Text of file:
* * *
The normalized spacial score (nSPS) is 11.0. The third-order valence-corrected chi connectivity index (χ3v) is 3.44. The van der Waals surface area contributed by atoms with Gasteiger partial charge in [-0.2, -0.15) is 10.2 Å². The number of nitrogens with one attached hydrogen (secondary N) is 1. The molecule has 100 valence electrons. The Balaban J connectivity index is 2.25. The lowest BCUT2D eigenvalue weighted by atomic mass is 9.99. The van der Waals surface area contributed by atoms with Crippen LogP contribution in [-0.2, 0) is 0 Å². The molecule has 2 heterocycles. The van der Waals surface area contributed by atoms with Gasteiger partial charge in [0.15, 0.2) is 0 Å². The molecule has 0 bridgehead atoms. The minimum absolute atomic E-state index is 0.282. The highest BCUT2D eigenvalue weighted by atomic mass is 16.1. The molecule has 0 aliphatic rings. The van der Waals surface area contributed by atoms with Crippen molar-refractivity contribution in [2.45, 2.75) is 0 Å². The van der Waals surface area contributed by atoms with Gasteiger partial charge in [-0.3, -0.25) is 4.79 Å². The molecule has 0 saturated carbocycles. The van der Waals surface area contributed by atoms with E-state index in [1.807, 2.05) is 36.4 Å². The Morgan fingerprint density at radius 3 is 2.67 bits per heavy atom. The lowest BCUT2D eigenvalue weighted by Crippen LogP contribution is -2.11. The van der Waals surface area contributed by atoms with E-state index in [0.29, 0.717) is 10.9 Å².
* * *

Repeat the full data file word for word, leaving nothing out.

The normalized spacial score (nSPS) is 11.0. The third-order valence-corrected chi connectivity index (χ3v) is 3.44. The van der Waals surface area contributed by atoms with Gasteiger partial charge in [-0.2, -0.15) is 10.2 Å². The number of nitrogens with one attached hydrogen (secondary N) is 1. The molecule has 100 valence electrons. The Balaban J connectivity index is 2.25. The lowest BCUT2D eigenvalue weighted by atomic mass is 9.99. The van der Waals surface area contributed by atoms with Crippen LogP contribution in [-0.2, 0) is 0 Å². The molecule has 2 heterocycles. The van der Waals surface area contributed by atoms with Gasteiger partial charge in [0.15, 0.2) is 0 Å². The molecule has 0 bridgehead atoms. The minimum absolute atomic E-state index is 0.282. The highest BCUT2D eigenvalue weighted by atomic mass is 16.1. The molecule has 0 aliphatic rings. The van der Waals surface area contributed by atoms with Crippen molar-refractivity contribution in [2.45, 2.75) is 0 Å². The van der Waals surface area contributed by atoms with Gasteiger partial charge in [-0.3, -0.25) is 4.79 Å². The molecule has 0 saturated carbocycles. The van der Waals surface area contributed by atoms with E-state index in [1.807, 2.05) is 36.4 Å². The Morgan fingerprint density at radius 3 is 2.67 bits per heavy atom. The lowest BCUT2D eigenvalue weighted by Crippen LogP contribution is -2.11. The van der Waals surface area contributed by atoms with E-state index in [0.29, 0.717) is 10.9 Å².